Sometimes you just don’t appreciate a place because you see it damn near every day. Growing up in Sonoma but having close ties in Napa I would drive by the Domaine Carneros winery on an almost daily basis. I watched it get built when I was a small child and I noticed every little change in the landscaping or exterior of the French style chateux. Some days, as I made the run over from Sonoma to Napa, or vice versa, I would see this place three or four times a day.
Now, don’t get me wrong, this is a beautiful, stylish winery, but to be honest its “in your face” location right on Highway 121 and the countless tour buses I would see in its parking lot always gave me the impression it was a tourist trap. Then a few years ago while picking out a sparkling wine for New Year’s Eve I snagged a bottle of Domaine Carneros Brut for a steal at Safeway. Later that evening I was struck by the sophistication and elegance of the wine as well as its reasonable price. I also noticed that the label read “Domaine Carneros by Taittinger,” and before then I had no idea that this Carneros winery was owned by one of the premier French Champagne houses.
Christine and I found ourselves with some time on the recent Sunday afternoon and decided we should pay this winery in our backyard a visit. We were in Napa for the weekend and Domaine Carneros is about a five minute drive from the cottage. Walking up the 80 odd steps from the parking lot, I paused at a plaque that informed me the chateaux design is based upon a 17th century abbey press that is now the country home of the Taittinger family. After we made our way to the summit, Christine and I were greeted by a friendly host who informed us tastings were offered by table service and we were welcome to sit inside or on the expansive patio.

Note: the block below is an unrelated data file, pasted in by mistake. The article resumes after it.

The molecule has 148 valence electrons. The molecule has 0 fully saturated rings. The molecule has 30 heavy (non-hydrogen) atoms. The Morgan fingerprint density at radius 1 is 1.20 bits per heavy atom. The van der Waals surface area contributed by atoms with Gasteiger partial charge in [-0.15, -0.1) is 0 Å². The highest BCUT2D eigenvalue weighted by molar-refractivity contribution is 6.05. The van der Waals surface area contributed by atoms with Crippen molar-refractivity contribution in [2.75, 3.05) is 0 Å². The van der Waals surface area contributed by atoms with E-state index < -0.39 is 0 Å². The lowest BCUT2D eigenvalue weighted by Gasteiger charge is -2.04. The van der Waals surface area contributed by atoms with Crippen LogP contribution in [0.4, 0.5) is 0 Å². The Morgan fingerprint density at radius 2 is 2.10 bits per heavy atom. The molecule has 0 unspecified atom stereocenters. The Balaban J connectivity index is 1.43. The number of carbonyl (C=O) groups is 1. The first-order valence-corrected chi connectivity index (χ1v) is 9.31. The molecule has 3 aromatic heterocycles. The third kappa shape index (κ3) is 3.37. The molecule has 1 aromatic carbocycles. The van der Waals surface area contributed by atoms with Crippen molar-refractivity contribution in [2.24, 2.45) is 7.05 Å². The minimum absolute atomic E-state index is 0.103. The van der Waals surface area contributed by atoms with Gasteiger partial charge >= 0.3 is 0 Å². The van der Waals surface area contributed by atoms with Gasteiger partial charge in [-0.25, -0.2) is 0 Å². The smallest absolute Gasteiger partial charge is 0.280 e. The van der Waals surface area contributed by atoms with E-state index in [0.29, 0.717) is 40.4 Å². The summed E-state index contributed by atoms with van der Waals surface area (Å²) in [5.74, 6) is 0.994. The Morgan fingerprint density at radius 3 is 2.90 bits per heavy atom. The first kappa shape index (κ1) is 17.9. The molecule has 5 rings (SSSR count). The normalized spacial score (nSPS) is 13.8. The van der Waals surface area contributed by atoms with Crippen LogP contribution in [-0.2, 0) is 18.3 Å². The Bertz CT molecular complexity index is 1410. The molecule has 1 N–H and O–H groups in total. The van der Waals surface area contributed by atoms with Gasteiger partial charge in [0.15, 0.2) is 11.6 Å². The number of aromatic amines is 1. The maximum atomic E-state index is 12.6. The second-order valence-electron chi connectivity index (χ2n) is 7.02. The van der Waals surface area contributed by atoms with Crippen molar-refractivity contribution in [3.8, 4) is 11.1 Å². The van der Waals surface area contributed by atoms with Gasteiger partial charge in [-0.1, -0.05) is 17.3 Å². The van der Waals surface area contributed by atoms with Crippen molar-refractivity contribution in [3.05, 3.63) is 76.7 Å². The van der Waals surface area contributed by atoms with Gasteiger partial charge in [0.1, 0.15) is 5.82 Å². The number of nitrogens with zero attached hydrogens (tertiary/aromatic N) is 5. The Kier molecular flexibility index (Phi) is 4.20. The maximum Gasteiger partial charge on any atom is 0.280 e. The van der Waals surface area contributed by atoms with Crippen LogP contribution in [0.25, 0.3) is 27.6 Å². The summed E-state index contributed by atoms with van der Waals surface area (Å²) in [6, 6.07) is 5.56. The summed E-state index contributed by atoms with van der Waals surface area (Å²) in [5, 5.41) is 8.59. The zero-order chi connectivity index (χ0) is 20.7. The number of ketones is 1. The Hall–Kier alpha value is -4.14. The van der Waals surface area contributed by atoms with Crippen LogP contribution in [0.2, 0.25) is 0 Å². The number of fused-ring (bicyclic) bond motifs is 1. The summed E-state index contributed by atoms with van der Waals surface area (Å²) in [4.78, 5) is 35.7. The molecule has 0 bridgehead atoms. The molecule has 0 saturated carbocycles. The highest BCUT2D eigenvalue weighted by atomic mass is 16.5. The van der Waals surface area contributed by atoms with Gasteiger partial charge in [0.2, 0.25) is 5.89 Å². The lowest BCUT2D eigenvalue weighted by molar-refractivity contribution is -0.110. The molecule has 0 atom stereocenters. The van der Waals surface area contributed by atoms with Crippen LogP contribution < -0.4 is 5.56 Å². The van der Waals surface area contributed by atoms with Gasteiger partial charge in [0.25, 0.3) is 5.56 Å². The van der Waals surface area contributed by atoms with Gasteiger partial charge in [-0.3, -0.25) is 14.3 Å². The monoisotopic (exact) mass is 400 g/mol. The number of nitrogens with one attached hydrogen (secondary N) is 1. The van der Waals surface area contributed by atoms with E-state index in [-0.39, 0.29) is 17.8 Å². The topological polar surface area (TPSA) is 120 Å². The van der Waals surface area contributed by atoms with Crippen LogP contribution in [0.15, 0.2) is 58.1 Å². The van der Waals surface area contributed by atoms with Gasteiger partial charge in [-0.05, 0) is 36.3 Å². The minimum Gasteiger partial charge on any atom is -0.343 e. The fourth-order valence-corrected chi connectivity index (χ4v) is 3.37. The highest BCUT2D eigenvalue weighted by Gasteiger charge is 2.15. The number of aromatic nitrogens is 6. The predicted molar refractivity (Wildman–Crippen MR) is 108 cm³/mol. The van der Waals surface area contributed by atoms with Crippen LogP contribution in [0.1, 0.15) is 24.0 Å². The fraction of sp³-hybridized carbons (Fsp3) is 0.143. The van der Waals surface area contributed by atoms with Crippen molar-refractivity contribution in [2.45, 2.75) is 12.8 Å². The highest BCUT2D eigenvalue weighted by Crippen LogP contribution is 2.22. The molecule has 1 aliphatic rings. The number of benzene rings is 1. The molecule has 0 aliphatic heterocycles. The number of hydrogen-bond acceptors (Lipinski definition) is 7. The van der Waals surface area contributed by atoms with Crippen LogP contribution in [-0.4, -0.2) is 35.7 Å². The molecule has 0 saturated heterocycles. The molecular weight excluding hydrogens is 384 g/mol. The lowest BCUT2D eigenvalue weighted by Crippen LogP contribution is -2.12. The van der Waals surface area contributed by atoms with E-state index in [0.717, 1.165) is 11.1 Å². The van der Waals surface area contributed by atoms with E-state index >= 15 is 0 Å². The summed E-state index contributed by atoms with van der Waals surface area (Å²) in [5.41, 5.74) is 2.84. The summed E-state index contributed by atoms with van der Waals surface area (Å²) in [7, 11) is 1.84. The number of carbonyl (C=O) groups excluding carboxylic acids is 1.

I was a little disappointed by the main lobby. After the magnificent entrance, I found it to be rather small and uninspiring, but I reminded myself this is a working winery and not a real chateaux. There is also a tour that Christine and I missed and that could very well offer peeks into Domaine’s hidden elegance.
The patio is a real stunner. Even though the temperature was pushing 96 degrees, Christine and I opted for a shady table on the patio. Table service wine tasting was new for me. We were presented with a menu that offered a selection of the sparkling flight or a red wine flight featuring Domaine’s well regarded Pinot Noirs. We opted for the sparkling flight that included the Brut, Blanc de Blancs and the Brut Rosé. I was familiar with the Brut and enjoyed it as much as I had in the past. The Blanc de Blancs I found to be bit yeasty and heavy, yet this could be because it was paired in the middle with the other wines. The Brut Rosé was simply delicious. I do think the hot weather had something to do with it, but this was a wine that was just well made, exhibiting notes of strawberry and peach but with a minerality in the finish that is emblematic of wines from the Carneros region. Christine and I opted for a glass of the Rosé after our flight and Christine flirted with the idea of purchasing a bottle but we knew we’d probably be back soon.